The Pace of Technology

The first photograph was taken by Joseph Nicéphore Niépce in 1826. It’s a rather fuzzy and unimpressive image, but what can you expect from the first of its kind? It wasn’t until 13 years later in 1839 that the first photograph of a human being was produced, and not until 1861 did we have the power to endow photographs with color. Even then, more than three decades after the birth of photography, it was still a relatively unrefined art. Exposure times were excruciatingly long. So long, in fact, that special clamps and stands were used to hold subjects still. Thankfully, that wouldn’t be the case forever, and by 1878, photography had come far enough along to allow for almost instantaneous photography. Even then, it was not until the 1940s with stroboscopic photography that we were able to photograph objects at high-speed. As a prelude to the modern age, Nikon introduced the first commercial DSLR camera in 1991.

The point of this is that although photography seems like a rather simple technology, it took many, many decades for it to develop and evolve. Indeed, the story of technology as a whole is one which has traditionally been written slowly and intermittently; one invention here, a breakthrough and an advancement there. Some chapters have taken many years to write. However, over the last few decades, that trend has reversed. Instead of having to sit patiently, head locked in a metal vice and waiting for technology to idle forward, we’re witnessing it evolve furiously in the palm of our hand.

In the smartphone market, the advancement of technology is quite apparent. Simply by looking at the specifications from last year’s batch are we able to count our strides. In 2010, the high end smartphone market generally consisted of phones that shared these specs: WVGA (800×480) resolution, 512MB RAM, and 1GHz processors. In just one year, we’ve seen a tremendous leap from what we once considered extraordinary. After briefly toying with qHD, 720p displays are beginning to define the high end. Phones with 1GB of memory and dual-cores are commonplace, and quad-core handsets are just around next year’s bend. All of these steps taken in a year. The change of pace is almost frustrating.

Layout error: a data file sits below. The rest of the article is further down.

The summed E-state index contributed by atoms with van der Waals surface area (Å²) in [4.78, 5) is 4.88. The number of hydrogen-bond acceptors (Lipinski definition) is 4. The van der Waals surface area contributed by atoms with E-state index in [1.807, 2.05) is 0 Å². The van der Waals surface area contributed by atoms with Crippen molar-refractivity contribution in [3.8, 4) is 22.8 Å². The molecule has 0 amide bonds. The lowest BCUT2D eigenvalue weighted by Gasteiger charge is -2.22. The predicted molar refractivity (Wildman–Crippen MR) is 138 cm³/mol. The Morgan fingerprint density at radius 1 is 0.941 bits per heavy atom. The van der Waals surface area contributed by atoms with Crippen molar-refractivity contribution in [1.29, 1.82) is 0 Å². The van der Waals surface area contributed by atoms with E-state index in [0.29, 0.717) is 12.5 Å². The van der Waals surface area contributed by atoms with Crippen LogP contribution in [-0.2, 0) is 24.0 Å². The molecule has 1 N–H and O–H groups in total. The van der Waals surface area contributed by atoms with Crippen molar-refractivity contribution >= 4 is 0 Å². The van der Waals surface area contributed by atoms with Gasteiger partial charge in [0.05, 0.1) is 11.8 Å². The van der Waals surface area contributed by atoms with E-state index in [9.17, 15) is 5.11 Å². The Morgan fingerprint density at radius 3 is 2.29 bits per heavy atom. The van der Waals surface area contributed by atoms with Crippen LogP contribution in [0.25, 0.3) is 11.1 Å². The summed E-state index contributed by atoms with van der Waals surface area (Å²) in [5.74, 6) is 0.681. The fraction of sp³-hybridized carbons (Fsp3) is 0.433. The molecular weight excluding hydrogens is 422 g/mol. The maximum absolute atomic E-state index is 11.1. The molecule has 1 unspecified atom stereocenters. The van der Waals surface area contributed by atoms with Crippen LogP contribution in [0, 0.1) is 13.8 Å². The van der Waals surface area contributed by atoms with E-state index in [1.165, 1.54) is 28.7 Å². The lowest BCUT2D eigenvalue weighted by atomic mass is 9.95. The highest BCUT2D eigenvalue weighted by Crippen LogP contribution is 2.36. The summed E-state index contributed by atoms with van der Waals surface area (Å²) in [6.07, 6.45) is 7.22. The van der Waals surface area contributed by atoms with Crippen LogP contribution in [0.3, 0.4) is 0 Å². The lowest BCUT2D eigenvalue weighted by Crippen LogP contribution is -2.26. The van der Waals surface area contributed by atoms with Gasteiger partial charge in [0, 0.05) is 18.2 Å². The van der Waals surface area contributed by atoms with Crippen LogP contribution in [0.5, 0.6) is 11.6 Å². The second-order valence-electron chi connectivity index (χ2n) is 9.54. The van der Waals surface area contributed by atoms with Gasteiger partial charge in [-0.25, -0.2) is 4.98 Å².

One year ago, I found the Nexus S highly intriguing. Today, I have trouble giving it a second thought. The Galaxy Nexus is just such a gigantic leap forward that I can hardly believe that the S is one generation behind it. Another way to illustrate our situation would be through display technology.For those of you who read my articles, I have made it apparent that I don’t like the screen on the Droid Razr. Despite it being a 720p qHD screen, it’s still a PenTile display, and a considerably poor one at that. I think it looks pixelated, and the color reproduction bothers me. But that’s purely contextual. Exposed to all the other wonderful displays that we have access to today,  I can’t help but make comparisons. However, if I had been introduced to the Razr’s display one year ago, I probably would have fallen in love.

It’s an impossibility to predict precisely what we’ll have 5 years from now, and perhaps even tenuous to forecast the next full year. Technology, as I see it, is a race that we’ll never win. Thankfully, I don’t mind running it.

Here’s to the future.


Sage Lane

Sage is a wandering vagabond currently based out of Seoul. When he's not busy scouring the web for the latest tech news and gossip, he does his best...Sage is a wandering vagabond currently based out of Seoul. When he's not busy scouring the web for the latest tech news and gossip, he does his best...